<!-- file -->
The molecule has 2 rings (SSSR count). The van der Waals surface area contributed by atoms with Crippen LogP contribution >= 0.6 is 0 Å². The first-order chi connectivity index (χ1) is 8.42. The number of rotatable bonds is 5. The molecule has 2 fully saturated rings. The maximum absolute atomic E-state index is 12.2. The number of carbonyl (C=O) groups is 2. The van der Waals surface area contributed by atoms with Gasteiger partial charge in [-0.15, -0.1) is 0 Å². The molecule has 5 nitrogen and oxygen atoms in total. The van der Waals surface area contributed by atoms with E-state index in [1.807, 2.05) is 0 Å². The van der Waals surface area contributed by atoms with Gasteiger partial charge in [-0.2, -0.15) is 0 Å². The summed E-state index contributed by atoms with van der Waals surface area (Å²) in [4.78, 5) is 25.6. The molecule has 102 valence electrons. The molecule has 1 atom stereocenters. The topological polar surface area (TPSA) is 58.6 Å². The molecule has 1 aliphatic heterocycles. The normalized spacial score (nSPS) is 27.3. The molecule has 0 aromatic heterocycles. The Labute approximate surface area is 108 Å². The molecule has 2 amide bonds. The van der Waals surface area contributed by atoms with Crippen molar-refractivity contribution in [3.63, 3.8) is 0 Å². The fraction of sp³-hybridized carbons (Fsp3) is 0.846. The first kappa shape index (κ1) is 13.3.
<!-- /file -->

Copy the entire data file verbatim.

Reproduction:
The molecule has 2 rings (SSSR count). The van der Waals surface area contributed by atoms with Crippen LogP contribution >= 0.6 is 0 Å². The first-order chi connectivity index (χ1) is 8.42. The number of rotatable bonds is 5. The molecule has 2 fully saturated rings. The maximum absolute atomic E-state index is 12.2. The number of carbonyl (C=O) groups is 2. The van der Waals surface area contributed by atoms with Gasteiger partial charge in [-0.15, -0.1) is 0 Å². The molecule has 5 nitrogen and oxygen atoms in total. The van der Waals surface area contributed by atoms with E-state index in [1.807, 2.05) is 0 Å². The van der Waals surface area contributed by atoms with Gasteiger partial charge in [-0.2, -0.15) is 0 Å². The summed E-state index contributed by atoms with van der Waals surface area (Å²) in [4.78, 5) is 25.6. The molecule has 102 valence electrons. The molecule has 1 atom stereocenters. The topological polar surface area (TPSA) is 58.6 Å². The molecule has 1 aliphatic heterocycles. The normalized spacial score (nSPS) is 27.3. The molecule has 0 aromatic heterocycles. The Labute approximate surface area is 108 Å². The molecule has 2 amide bonds. The van der Waals surface area contributed by atoms with Crippen molar-refractivity contribution in [3.63, 3.8) is 0 Å². The fraction of sp³-hybridized carbons (Fsp3) is 0.846. The first kappa shape index (κ1) is 13.3.